Helga Griffiths uses a wide pallette of technical means and media to discover ways of making our remoteness from nature tangible. She employs technical and medial intelligence to demonstrate them in their self-evident existence and, at the same time, to entice out of them their potential for poetry. For her, these instruments conjure up the contemporary images and situations in which we rediscover ourselves. She is motivated by her realization that technological actuality underpins modernity in this society of ours, which is shaped by rational thought. That can all be found in her Gilleleje project. Her subject is the conscious experience of fragmented nature, ultimately of landscape. In "wavespace", the sea is the natural element that endows her work with meaning.

Helped by her readiness to risk unplanned outcomes, Helga Griffiths undertakes the transformation of disciplined, medially ordered information into art. Through her willingness to risk technical dependencies, which might even threaten her projects, she reflects our natural tendency to imagine whole societies in their devotion to technology. In wavespace, every light sequence, every moment of programmed immediacy is the result of this boldness. Many dramatic and, at the same time, poetic elements exist in the superimposition of development and presence. All of this brings about the transformation of the sea, wind and weather, but also of society itself. Her art is a distance world with respect to nature, by simultaneously making nature an integral part of it.

Association: the Sea
At the same time, Helga Griffiths gives clear, carefully placed hints. Ripple and swell, storm and rain can be experienced. Every sound that issues from her installation is generated by musical instruments, from which tonal associations are elicited, e.g. of storms. We learn that a code seems to be located inside each of us, which is able to evoke the transformation of a drop of water from a technical medium to a sensual experience. We learn that each of us harbours an unbroken ability to regress to basic natural experiences. In this way, we also experience our own sensuality. We learn about the ability to divine storm and sunrise, wind and calm, from sound and light impressions. Out of, of all things, the technical means employed by the artist, emerge true poetic impressions. Wavespace is therefore a reference to the independence of nature, as experienced in the historical storms that have threatened Gilleleje in the past. The project is a three-dimensional feel-film, to assume the indefinite in our future. As empirical experiences are woven into the project, so we learn the story of the sea, as a historical narrative. Thus are we reminded again through the senses, how all the weathers of the sea reveal themselves as a fundamental source of our equally helpless, fragile organic life.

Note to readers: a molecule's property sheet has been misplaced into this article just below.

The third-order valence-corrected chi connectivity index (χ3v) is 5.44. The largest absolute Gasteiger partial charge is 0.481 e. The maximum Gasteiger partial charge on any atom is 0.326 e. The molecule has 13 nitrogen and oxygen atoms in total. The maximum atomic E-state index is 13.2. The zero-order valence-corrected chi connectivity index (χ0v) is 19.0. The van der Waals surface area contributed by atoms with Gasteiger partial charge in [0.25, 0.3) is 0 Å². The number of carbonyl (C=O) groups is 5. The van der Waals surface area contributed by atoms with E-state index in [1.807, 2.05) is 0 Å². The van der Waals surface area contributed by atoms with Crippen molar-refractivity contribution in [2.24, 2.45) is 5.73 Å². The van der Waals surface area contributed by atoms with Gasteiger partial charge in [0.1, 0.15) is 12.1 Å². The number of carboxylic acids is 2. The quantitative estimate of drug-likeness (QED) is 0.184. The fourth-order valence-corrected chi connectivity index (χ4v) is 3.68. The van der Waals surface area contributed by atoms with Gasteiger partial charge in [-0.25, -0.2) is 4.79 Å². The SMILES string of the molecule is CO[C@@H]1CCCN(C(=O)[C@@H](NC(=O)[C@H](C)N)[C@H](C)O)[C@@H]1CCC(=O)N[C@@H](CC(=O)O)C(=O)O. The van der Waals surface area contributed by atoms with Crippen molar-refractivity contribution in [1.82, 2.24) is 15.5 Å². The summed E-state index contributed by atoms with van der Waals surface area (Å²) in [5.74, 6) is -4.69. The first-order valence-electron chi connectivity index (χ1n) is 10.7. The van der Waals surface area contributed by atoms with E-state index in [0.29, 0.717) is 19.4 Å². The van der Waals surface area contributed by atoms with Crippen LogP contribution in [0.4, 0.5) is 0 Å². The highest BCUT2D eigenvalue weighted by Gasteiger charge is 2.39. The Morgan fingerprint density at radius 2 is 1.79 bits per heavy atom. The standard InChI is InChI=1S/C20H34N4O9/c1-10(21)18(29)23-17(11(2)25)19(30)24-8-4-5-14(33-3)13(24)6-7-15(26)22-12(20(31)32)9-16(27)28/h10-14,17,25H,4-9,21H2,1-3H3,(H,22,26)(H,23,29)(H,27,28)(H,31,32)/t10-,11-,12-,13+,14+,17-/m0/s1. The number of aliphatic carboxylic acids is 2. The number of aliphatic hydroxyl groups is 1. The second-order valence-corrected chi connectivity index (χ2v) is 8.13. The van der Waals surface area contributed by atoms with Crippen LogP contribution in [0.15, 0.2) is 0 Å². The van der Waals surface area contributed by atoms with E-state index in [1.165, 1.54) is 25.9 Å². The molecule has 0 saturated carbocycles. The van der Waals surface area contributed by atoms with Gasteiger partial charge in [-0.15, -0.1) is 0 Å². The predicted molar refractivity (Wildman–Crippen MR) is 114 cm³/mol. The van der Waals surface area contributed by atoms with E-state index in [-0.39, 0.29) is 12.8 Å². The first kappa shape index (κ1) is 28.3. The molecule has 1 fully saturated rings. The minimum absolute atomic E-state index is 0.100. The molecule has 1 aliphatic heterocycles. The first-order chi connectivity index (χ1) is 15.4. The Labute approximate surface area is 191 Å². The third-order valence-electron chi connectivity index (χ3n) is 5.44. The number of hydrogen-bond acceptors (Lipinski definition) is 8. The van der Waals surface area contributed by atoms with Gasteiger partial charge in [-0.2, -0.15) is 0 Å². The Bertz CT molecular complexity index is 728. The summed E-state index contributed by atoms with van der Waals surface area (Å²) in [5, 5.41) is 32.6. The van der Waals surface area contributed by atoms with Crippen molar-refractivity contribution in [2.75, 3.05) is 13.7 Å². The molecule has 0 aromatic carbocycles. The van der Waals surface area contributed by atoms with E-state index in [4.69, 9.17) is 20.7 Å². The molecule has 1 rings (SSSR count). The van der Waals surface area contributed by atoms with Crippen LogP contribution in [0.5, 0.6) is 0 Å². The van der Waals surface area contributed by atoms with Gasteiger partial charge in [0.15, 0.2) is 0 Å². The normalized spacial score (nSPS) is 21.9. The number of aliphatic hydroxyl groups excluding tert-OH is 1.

History as the basis for existential atmospheres
The time sequence of the installation adds up to to eighteen, precisely organized minutes, encompassing three storm passages derived from a century of historical, regional weather data. The ribbon breathes and lifts into the space, transforming itself into a breaker.

Mood sequences now radiate from the conceptual organisation. They create atmospheres. While the wave movement, which occupies the art space, emitting light signals, encourages associative thinking, those viewing it rediscover themselves as creatures of living existence, transposed into the atmospheres of a new nature. The spitting and roaring of the storms seems more familiar. All at once, we huddle into our overcoats, although we are safe, lingering on solid ground in a historic building. It is cold and stormy in February, here in Gilleleje. We sense glittering ice and heavy, drifting, icebergs. Shivering, I take refuge in my protecting overcoat. This freezing, this coldness, this experience of one's own corporeal nature, inside and outside, is an essential part of this installation. Rising winds and the imminent detonation of storms, even if they come at us from the past, always make us uneasy. And already, we yearn for release from this moment of menace and a glimpse of the calm, infinitely patient sea. The history of the sea is a history of life on the shore. It is also the history of fears and setbacks. Linear, organised history is interlaced with storms of existential uncertainty.

Interwoven dependency